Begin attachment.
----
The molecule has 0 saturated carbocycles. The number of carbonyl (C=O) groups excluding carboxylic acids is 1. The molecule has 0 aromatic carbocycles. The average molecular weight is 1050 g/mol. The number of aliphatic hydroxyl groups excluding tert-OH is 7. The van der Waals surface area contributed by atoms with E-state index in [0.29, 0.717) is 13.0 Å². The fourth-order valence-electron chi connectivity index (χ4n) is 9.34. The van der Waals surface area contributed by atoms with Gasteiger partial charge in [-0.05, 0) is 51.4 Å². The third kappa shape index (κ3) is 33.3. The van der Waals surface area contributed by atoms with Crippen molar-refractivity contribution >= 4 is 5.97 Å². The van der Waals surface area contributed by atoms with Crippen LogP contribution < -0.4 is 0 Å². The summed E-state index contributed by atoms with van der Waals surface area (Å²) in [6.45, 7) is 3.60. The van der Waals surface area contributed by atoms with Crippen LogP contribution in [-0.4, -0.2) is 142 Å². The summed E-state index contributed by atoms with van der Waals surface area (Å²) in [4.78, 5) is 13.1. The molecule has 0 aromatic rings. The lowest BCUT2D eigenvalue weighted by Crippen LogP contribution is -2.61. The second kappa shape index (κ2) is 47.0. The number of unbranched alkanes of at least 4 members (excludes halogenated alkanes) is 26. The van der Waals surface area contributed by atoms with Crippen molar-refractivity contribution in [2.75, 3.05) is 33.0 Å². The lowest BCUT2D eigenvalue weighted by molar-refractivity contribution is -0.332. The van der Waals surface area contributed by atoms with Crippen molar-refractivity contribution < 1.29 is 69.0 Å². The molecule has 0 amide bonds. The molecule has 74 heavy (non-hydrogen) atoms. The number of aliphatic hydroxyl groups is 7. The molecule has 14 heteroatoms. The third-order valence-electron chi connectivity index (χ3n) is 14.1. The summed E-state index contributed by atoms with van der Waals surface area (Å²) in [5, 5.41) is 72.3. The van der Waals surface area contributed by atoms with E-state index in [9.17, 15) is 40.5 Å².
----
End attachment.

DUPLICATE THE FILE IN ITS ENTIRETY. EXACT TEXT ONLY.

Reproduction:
The molecule has 0 saturated carbocycles. The number of carbonyl (C=O) groups excluding carboxylic acids is 1. The molecule has 0 aromatic carbocycles. The average molecular weight is 1050 g/mol. The number of aliphatic hydroxyl groups excluding tert-OH is 7. The van der Waals surface area contributed by atoms with E-state index in [0.29, 0.717) is 13.0 Å². The fourth-order valence-electron chi connectivity index (χ4n) is 9.34. The van der Waals surface area contributed by atoms with Gasteiger partial charge in [-0.05, 0) is 51.4 Å². The third kappa shape index (κ3) is 33.3. The van der Waals surface area contributed by atoms with Crippen molar-refractivity contribution >= 4 is 5.97 Å². The van der Waals surface area contributed by atoms with Crippen LogP contribution < -0.4 is 0 Å². The summed E-state index contributed by atoms with van der Waals surface area (Å²) in [6.45, 7) is 3.60. The van der Waals surface area contributed by atoms with Crippen LogP contribution in [-0.4, -0.2) is 142 Å². The summed E-state index contributed by atoms with van der Waals surface area (Å²) in [4.78, 5) is 13.1. The molecule has 0 aromatic rings. The lowest BCUT2D eigenvalue weighted by Crippen LogP contribution is -2.61. The second kappa shape index (κ2) is 47.0. The number of unbranched alkanes of at least 4 members (excludes halogenated alkanes) is 26. The van der Waals surface area contributed by atoms with Crippen molar-refractivity contribution in [2.75, 3.05) is 33.0 Å². The lowest BCUT2D eigenvalue weighted by molar-refractivity contribution is -0.332. The van der Waals surface area contributed by atoms with Crippen molar-refractivity contribution < 1.29 is 69.0 Å². The molecule has 0 amide bonds. The molecule has 74 heavy (non-hydrogen) atoms. The number of aliphatic hydroxyl groups is 7. The molecule has 14 heteroatoms. The third-order valence-electron chi connectivity index (χ3n) is 14.1. The summed E-state index contributed by atoms with van der Waals surface area (Å²) in [5, 5.41) is 72.3. The van der Waals surface area contributed by atoms with E-state index in [9.17, 15) is 40.5 Å².